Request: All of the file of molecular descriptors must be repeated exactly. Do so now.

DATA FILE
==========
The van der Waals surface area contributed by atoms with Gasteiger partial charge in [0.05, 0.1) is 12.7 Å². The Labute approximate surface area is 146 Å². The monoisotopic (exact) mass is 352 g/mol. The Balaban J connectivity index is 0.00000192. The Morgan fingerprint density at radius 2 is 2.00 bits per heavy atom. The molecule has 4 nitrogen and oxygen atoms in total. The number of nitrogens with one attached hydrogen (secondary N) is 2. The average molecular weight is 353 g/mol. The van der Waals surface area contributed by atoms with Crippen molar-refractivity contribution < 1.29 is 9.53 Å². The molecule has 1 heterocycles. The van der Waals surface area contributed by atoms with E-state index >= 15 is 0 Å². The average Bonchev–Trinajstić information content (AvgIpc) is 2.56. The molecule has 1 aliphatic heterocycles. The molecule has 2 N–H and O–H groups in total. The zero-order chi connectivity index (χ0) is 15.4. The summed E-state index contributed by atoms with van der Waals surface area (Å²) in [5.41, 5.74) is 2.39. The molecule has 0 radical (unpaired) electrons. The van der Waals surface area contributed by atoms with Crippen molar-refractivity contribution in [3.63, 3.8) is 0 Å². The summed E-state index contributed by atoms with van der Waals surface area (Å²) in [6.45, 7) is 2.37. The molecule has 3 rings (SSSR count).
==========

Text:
The van der Waals surface area contributed by atoms with Gasteiger partial charge in [0.05, 0.1) is 12.7 Å². The Labute approximate surface area is 146 Å². The monoisotopic (exact) mass is 352 g/mol. The Balaban J connectivity index is 0.00000192. The Morgan fingerprint density at radius 2 is 2.00 bits per heavy atom. The molecule has 4 nitrogen and oxygen atoms in total. The number of nitrogens with one attached hydrogen (secondary N) is 2. The average molecular weight is 353 g/mol. The van der Waals surface area contributed by atoms with Crippen molar-refractivity contribution < 1.29 is 9.53 Å². The molecule has 1 heterocycles. The van der Waals surface area contributed by atoms with E-state index >= 15 is 0 Å². The average Bonchev–Trinajstić information content (AvgIpc) is 2.56. The molecule has 1 aliphatic heterocycles. The molecule has 2 N–H and O–H groups in total. The zero-order chi connectivity index (χ0) is 15.4. The summed E-state index contributed by atoms with van der Waals surface area (Å²) in [5.41, 5.74) is 2.39. The molecule has 0 radical (unpaired) electrons. The van der Waals surface area contributed by atoms with Crippen molar-refractivity contribution in [3.63, 3.8) is 0 Å². The summed E-state index contributed by atoms with van der Waals surface area (Å²) in [6.45, 7) is 2.37. The molecule has 3 rings (SSSR count).